The trigger was also remarkably smooth and worthy of the “Swiss watch” label. The frame-mounted safety flicked downward from the “Safe” to “Fire” position slickly and smartly…but going the opposite direction – such as for cocked-and-locked carry mode – was rough and gritty.
And then there was the aforementioned butt-heel magazine release. On this particular P210 (not sure if it’s a universal design flaw or just unique to this individual specimen), it was extremely stiff and awkward. My shooting buddy and I both struggled with it, and mind you, we both weigh over 200 pounds and work out regularly. Definitely not a desirable feature in a real-world gunfight or even a high-stakes competitive match wherein speed reloads AKA emergency reloads are called for.
(As a sidebar note, SIG did recently release their so-called P210 Carry version, which has the more desirable push-button mag release.)
As to accuracy, the basis of the SIG Sauer P210’s legend, I have to throw out a couple of caveats here. First of all, LAGC is only a 50-foot range, so in fairness, that limited my ability to do a true hard-core test of the gun’s long-distance dialing (so to speak) ability. Second of all, this was a range rental gun, so it’s got some wear & tear on it. That said…at 21 feet, all 25 rounds fired struck the ICE-QT target in the head, but the rounds strayed considerably to the right, clustering around the left eye of the target as opposed to the bridge of the nose that was my aim point. At the 50-foot mark, all 25 rounds were in the 5-zone of the torso, but only 8 rounds landed in the tiebreaking 5x zone, with the rounds once again straying noticeably to the right. The groups were pleasantly tight but nowhere near as tight as the kind I routinely score with my beloved Beretta 92FS/M9, Glock 17, Glock 21SF, Glock 26, or my WWI-vintage Colt M1911 that I fired at this very same range session.
The ammo used was the Remington Range 115-grain full metal jacket (FMJ).
SIG Sauer P210: Bottom Line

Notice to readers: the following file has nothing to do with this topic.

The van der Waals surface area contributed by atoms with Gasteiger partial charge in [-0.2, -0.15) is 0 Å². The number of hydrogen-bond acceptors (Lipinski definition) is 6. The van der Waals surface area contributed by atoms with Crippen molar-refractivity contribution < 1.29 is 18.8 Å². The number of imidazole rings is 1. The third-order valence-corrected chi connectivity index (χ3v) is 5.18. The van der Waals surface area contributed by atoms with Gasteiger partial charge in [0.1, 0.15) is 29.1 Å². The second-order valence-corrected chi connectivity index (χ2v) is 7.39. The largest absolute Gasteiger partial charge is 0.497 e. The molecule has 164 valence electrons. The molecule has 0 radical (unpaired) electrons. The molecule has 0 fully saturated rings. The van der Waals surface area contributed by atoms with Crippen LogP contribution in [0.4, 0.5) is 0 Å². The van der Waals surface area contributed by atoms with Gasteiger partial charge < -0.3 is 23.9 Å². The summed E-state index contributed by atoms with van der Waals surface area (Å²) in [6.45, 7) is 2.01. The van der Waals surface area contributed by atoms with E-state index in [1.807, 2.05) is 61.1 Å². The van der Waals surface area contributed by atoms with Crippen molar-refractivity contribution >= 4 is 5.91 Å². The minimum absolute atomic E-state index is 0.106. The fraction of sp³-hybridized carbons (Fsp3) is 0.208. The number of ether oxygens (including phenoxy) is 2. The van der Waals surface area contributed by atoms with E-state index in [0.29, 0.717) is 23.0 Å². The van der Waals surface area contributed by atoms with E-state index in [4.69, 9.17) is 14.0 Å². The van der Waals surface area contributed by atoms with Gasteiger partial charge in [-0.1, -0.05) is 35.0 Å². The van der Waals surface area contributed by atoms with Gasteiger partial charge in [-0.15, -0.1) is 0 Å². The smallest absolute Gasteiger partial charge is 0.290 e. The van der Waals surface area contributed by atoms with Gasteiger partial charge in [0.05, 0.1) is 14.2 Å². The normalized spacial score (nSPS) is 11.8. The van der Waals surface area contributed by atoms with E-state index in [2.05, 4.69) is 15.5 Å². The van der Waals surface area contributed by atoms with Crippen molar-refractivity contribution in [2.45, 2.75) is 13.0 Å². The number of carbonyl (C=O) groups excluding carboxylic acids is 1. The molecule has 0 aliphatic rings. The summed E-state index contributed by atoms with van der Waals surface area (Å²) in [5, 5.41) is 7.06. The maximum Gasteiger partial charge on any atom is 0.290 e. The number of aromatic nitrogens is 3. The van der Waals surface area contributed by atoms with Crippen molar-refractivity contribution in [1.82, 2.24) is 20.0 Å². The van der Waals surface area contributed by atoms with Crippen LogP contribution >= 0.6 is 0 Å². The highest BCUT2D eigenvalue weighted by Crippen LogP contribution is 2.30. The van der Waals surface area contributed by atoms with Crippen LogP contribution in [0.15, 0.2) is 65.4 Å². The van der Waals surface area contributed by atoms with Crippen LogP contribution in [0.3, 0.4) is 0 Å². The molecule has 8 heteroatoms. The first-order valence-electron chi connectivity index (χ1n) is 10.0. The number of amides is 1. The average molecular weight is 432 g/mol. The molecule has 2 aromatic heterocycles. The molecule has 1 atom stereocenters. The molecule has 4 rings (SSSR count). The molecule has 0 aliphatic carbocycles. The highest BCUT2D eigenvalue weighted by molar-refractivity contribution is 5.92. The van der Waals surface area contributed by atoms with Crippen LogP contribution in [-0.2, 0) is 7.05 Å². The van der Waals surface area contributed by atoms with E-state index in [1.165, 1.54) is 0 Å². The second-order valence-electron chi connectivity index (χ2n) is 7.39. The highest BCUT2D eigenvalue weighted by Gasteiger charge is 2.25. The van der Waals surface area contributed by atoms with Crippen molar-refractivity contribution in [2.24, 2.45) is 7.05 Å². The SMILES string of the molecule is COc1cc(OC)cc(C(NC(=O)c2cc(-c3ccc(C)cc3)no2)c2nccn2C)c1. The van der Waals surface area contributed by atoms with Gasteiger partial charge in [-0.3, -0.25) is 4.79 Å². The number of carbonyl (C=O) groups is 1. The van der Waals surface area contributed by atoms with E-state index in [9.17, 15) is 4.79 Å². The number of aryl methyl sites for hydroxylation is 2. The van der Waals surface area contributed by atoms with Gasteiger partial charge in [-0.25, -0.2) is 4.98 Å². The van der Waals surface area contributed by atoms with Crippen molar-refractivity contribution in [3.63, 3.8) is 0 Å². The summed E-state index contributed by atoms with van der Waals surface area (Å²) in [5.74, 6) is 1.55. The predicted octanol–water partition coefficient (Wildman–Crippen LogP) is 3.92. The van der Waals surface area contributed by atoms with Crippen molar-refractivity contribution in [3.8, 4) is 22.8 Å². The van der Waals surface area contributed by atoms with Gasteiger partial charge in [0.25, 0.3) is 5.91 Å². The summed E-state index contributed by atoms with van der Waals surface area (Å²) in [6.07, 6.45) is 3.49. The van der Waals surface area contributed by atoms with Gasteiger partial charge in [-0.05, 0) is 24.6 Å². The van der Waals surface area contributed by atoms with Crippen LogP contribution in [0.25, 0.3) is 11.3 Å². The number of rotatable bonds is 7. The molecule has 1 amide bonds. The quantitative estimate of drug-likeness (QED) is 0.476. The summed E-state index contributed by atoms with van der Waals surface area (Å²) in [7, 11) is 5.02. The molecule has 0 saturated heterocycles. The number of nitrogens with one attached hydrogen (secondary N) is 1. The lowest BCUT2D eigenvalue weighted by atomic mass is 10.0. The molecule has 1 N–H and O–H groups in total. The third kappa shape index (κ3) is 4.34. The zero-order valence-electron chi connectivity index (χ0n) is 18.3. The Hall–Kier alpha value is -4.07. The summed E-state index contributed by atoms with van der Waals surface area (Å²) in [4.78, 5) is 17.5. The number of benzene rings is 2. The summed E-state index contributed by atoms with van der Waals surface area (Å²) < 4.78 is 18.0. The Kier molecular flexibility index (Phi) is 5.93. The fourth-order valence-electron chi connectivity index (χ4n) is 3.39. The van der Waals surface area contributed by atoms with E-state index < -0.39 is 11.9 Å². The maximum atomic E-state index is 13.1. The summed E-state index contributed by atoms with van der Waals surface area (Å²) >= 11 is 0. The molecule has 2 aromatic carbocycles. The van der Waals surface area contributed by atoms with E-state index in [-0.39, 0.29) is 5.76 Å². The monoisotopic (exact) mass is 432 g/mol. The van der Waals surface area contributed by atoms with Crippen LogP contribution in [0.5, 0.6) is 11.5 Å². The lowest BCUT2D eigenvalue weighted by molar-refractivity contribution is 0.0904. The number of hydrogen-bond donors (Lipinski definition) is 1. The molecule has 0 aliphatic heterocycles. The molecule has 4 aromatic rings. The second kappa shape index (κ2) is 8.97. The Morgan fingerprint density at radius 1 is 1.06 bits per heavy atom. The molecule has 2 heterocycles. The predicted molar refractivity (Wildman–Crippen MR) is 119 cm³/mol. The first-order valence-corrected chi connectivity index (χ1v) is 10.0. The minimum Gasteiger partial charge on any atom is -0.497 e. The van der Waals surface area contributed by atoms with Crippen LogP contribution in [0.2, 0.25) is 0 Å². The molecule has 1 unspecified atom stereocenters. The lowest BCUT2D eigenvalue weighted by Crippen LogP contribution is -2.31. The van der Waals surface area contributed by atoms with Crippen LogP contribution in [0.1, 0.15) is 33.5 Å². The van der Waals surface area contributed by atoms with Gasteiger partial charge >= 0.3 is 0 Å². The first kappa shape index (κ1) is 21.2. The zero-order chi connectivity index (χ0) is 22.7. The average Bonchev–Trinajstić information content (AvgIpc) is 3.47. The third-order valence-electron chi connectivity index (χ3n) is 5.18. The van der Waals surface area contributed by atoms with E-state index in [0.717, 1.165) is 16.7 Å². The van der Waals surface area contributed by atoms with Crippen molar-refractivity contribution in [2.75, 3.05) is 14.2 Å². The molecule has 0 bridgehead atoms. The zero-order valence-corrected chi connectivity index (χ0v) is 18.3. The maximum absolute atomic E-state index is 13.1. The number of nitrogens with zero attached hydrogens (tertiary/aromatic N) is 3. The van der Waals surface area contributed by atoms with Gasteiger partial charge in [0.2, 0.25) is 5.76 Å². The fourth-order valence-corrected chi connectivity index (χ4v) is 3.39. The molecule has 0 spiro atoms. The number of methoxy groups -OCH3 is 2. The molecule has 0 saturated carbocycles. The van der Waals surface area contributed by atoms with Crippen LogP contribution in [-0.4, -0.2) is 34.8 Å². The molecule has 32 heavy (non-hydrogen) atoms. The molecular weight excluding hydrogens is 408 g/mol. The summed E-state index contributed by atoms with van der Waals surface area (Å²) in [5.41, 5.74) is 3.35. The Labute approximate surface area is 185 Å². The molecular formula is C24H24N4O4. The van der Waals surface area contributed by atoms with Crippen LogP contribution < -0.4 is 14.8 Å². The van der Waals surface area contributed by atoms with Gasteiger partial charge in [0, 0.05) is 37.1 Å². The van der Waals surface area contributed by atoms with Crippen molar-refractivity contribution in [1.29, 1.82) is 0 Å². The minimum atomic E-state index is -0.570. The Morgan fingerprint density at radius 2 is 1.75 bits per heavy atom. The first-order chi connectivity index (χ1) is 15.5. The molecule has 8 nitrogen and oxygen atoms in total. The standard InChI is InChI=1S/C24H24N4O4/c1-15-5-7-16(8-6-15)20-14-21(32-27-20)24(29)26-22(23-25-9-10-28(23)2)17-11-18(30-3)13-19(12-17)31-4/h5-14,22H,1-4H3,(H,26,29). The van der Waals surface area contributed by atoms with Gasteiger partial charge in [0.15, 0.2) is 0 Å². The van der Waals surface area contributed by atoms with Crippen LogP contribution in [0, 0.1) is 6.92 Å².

So then, I’m not planning to save up money to buy a SIG P210, as many other firearms remain higher-ranked on my Wish List. That said, it is still definitely a high-quality firearm and one of these days, I’d relish the chance to test the gun’s capabilities at 25 and 50 yards (as opposed to 21 and 50 feet). And the good news is, though the pistol is pricey, the price tag actually appears to have gone down compared to the $2,500.00 – $3,000.00 USD that was the norm back in the 1990s.
If you have the desire to own one of these legendary pistols, I definitely recommend it.
Bonus: Sig Sauer Photo Essay
Christian D. Orr has 33 years of shooting experience, starting at the tender age of 14. His marksmanship accomplishments include: the Air Force Small Arms Ribbon w/one device (for M16A2 rifle and M9 pistol); Pistol Expert Ratings from U.S. Customs & Border Protection (CBP), Immigration & Customs Enforcement (ICE), and the Federal Law Enforcement Training Center (FLETC) Criminal Investigator Training Program (CITP); multiple medals and trophies via the Glock Sport Shooting Foundation (GSSF) and the Nevada Police & Fires Games (NPAF). Chris has been an NRA Certified Basic Pistol Instructor since 2011. In his spare time, he enjoys (besides shooting, obviously) dining out, cigars, Irish and British pubs, travel, USC Trojans college football, and Washington DC professional sports.